Acrophobia Definition, Symptoms, Reason, Treatment

Acrophobia is an exaggerated or extreme fear of heights.


Acrophobia is an exaggerated or extreme fear of heights. Phobias are part of anxiety disorders, in which a person has an intense or irrational fear of certain objects or situations.

Acrophobia is one type of phobia that is quite often found. Most people with acrophobia are women.


Some of the factors that are thought to trigger acrophobia in a person include:

1. Traumatic experiences, especially those related to falling from a high place or other accidents. The fear of heights is a normal fear found in humans.

2. However, if a traumatic experience occurs, this fear can become excessive and lead to acrophobia. This excessive fear can also arise from witnessing other people having accidents related to heights.

3. Evolution factor. As explained earlier, the fear of heights is natural for everyone. Even infants and young children show fear when exposed to heights. When these protective mechanisms go to extremes, a person can develop acrophobia.

4. Imitate. A child with a parent who has acrophobia is more likely to develop acrophobia as well.


If you experience symptoms of acrophobia for six months or more, and these symptoms interfere with your daily life, you should immediately consult a doctor.

Generally, this disorder can be diagnosed through history taking or a detailed medical interview. The doctor can ask about the symptoms you feel when you are at height, how long these symptoms have been present, past traumatic events related to heights, and so on.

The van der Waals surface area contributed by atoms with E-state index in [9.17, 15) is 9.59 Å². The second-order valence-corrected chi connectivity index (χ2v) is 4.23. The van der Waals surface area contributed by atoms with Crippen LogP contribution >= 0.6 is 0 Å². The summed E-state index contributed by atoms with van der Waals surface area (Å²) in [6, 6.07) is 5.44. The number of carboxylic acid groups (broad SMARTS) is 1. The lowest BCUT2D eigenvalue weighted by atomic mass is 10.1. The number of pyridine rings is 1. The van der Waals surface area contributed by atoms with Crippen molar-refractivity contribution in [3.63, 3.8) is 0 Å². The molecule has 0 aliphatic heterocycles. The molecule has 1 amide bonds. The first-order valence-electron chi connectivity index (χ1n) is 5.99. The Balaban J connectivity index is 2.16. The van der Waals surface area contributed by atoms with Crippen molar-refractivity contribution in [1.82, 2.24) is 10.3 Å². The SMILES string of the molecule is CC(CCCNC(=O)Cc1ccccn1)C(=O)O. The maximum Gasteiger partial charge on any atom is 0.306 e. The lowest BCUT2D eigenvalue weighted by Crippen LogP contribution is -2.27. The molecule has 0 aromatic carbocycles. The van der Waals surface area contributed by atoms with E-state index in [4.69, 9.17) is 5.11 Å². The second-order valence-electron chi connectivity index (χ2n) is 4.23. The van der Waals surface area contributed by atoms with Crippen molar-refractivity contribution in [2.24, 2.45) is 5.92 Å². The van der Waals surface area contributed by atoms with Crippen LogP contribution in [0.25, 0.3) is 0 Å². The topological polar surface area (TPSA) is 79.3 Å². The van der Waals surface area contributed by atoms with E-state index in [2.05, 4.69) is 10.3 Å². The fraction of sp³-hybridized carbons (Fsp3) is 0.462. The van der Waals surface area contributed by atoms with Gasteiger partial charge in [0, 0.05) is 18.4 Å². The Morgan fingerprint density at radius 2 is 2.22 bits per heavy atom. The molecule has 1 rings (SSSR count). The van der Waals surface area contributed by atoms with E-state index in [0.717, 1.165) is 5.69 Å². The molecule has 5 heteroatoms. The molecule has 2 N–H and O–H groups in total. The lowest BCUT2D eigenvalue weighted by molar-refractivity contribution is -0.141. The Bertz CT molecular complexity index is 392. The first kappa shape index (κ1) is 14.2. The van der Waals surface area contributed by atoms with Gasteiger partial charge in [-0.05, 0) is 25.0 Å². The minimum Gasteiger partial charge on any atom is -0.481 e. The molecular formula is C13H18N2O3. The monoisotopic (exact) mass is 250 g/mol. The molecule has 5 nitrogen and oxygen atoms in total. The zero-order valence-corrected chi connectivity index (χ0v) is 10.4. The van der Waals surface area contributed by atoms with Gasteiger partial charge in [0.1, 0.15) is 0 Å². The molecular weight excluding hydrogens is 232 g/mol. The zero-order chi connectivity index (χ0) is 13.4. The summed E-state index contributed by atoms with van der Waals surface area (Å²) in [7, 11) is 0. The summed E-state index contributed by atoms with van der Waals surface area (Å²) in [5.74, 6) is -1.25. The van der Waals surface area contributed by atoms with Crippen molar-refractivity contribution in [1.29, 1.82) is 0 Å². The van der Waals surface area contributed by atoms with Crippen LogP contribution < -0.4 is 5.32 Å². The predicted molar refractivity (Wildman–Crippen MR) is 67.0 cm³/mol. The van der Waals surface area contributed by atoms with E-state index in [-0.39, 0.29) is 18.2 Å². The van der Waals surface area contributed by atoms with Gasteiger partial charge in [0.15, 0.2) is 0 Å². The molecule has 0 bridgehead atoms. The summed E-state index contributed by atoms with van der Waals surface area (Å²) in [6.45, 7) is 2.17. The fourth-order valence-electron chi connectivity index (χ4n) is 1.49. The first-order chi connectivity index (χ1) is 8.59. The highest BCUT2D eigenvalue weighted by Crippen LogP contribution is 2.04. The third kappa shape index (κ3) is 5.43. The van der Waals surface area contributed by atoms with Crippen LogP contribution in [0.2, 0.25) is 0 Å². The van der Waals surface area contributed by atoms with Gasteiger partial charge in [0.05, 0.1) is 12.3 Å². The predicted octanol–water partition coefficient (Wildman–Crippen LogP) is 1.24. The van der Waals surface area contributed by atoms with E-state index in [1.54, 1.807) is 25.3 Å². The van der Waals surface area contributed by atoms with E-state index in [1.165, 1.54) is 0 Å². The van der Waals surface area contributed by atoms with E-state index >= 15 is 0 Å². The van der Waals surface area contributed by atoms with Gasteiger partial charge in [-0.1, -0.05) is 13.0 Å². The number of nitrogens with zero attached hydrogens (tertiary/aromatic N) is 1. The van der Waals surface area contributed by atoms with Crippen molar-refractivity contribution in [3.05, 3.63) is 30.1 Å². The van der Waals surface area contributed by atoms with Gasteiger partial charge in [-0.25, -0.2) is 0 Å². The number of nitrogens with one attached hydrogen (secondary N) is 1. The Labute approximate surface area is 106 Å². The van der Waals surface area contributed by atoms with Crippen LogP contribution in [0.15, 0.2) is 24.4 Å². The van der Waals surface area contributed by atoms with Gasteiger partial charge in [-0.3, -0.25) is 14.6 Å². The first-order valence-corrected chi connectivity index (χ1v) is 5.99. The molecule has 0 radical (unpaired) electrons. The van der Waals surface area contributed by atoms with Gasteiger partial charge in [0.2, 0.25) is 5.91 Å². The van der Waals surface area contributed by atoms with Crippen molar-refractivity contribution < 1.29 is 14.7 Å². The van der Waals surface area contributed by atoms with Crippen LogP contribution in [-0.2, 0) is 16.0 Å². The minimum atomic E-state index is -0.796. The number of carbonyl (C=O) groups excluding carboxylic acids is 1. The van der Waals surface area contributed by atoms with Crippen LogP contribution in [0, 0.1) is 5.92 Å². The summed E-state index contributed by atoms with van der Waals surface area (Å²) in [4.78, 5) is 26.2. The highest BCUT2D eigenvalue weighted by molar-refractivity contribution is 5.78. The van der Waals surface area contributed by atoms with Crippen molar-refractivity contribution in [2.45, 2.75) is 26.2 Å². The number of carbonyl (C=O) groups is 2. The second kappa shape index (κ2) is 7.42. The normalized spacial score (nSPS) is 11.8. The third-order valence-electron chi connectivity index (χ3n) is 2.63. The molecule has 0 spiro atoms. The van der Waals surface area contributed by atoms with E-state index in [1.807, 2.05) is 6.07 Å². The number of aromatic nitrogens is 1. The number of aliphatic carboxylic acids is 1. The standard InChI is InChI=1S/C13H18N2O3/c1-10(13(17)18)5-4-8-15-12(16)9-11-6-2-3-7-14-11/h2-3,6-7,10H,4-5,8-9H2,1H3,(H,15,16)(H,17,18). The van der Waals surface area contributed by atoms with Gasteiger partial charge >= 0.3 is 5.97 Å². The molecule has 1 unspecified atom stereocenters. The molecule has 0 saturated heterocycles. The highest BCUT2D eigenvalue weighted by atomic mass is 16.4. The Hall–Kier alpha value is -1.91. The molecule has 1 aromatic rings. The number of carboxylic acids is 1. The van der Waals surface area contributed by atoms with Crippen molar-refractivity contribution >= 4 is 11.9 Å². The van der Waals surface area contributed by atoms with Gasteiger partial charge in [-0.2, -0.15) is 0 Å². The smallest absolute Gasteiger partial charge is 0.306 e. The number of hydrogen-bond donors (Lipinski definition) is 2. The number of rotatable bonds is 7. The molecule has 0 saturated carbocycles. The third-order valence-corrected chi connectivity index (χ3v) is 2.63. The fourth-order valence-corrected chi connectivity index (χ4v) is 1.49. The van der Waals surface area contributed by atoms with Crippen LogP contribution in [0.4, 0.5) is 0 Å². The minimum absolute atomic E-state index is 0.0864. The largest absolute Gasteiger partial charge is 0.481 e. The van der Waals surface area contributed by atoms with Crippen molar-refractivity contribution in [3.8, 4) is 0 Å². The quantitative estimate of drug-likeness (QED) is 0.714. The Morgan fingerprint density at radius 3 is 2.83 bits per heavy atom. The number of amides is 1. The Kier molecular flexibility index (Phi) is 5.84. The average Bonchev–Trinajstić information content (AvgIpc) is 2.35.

The recognizable signs of someone who has acrophobia include:

1. Panic attacks when at height. This panic is usually accompanied by symptoms of rapid breathing, gasping for air, irregular heartbeat, sweating, nausea, shaking, fainting or feeling dizzy, and so on.
2. Strong fear of climbing, descending, or being at heights.
3. Anxiety that arises when going to a high place.
4. Sudden reactions occur when you are at a height, for example kneeling, looking for something to hold, and so on.
5. Avoiding heights (a person may refuse to work in a tall building, or refuse to meet friends who live on high-floor apartments, and so on).
6. In some cases, vertigo attacks can also appear.
7. Realizing the fear is irrelevant.


Several types of therapy and medications can be considered to treat acrophobia, including:

1. Desensitization. This therapy is considered an effective therapy to treat acrophobia. The therapist will provide exposure to the patient about what is frightening, and gradually try to reduce the fear. For example, in the case of acrophobia, the therapist can give the task of climbing stairs, gradually the stairs that need to be climbed will be higher and the fear of climbing stairs will be reduced.

2. Through this process the therapist seeks to understand why and how the patient becomes afraid of heights. Relaxation methods can be taught to patients to help overcome these fears.

3. Cognitive behavioral therapy (CBT). Through this therapy someone with acrophobia will be taught to modify fear behavior with positive behavior.

4. Medications, anti-anxiety and anti-depressant medications may be prescribed to help control symptoms.

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